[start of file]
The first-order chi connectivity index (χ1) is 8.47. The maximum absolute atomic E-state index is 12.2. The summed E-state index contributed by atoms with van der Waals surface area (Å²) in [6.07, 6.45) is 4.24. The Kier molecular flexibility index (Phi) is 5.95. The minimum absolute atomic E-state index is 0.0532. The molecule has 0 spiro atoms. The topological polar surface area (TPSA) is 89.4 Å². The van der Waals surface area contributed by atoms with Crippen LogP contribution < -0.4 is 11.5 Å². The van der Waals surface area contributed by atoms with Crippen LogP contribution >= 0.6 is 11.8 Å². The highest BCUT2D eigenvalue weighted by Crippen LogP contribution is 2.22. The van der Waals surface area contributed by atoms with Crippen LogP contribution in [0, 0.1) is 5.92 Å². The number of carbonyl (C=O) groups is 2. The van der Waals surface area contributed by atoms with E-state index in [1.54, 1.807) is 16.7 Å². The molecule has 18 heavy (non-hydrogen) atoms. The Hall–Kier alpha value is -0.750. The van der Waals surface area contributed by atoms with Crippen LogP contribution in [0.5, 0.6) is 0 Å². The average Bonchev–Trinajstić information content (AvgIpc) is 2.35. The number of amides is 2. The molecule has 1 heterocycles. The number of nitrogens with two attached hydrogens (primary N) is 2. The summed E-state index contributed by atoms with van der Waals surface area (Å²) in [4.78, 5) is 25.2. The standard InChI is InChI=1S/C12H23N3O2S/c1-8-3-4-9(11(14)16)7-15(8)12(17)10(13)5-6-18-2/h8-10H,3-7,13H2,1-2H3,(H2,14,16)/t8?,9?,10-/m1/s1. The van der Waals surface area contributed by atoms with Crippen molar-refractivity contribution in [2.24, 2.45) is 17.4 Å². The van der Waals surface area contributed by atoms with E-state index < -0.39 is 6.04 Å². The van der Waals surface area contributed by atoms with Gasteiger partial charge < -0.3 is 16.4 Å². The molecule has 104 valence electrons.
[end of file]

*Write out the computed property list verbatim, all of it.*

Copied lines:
The first-order chi connectivity index (χ1) is 8.47. The maximum absolute atomic E-state index is 12.2. The summed E-state index contributed by atoms with van der Waals surface area (Å²) in [6.07, 6.45) is 4.24. The Kier molecular flexibility index (Phi) is 5.95. The minimum absolute atomic E-state index is 0.0532. The molecule has 0 spiro atoms. The topological polar surface area (TPSA) is 89.4 Å². The van der Waals surface area contributed by atoms with Crippen LogP contribution < -0.4 is 11.5 Å². The van der Waals surface area contributed by atoms with Crippen LogP contribution >= 0.6 is 11.8 Å². The highest BCUT2D eigenvalue weighted by Crippen LogP contribution is 2.22. The van der Waals surface area contributed by atoms with Crippen LogP contribution in [0, 0.1) is 5.92 Å². The number of carbonyl (C=O) groups is 2. The van der Waals surface area contributed by atoms with E-state index in [1.54, 1.807) is 16.7 Å². The molecule has 18 heavy (non-hydrogen) atoms. The Hall–Kier alpha value is -0.750. The van der Waals surface area contributed by atoms with Crippen LogP contribution in [0.5, 0.6) is 0 Å². The average Bonchev–Trinajstić information content (AvgIpc) is 2.35. The number of amides is 2. The molecule has 1 heterocycles. The number of nitrogens with two attached hydrogens (primary N) is 2. The summed E-state index contributed by atoms with van der Waals surface area (Å²) in [4.78, 5) is 25.2. The standard InChI is InChI=1S/C12H23N3O2S/c1-8-3-4-9(11(14)16)7-15(8)12(17)10(13)5-6-18-2/h8-10H,3-7,13H2,1-2H3,(H2,14,16)/t8?,9?,10-/m1/s1. The van der Waals surface area contributed by atoms with Crippen molar-refractivity contribution in [2.24, 2.45) is 17.4 Å². The van der Waals surface area contributed by atoms with E-state index < -0.39 is 6.04 Å². The van der Waals surface area contributed by atoms with Gasteiger partial charge < -0.3 is 16.4 Å². The molecule has 104 valence electrons.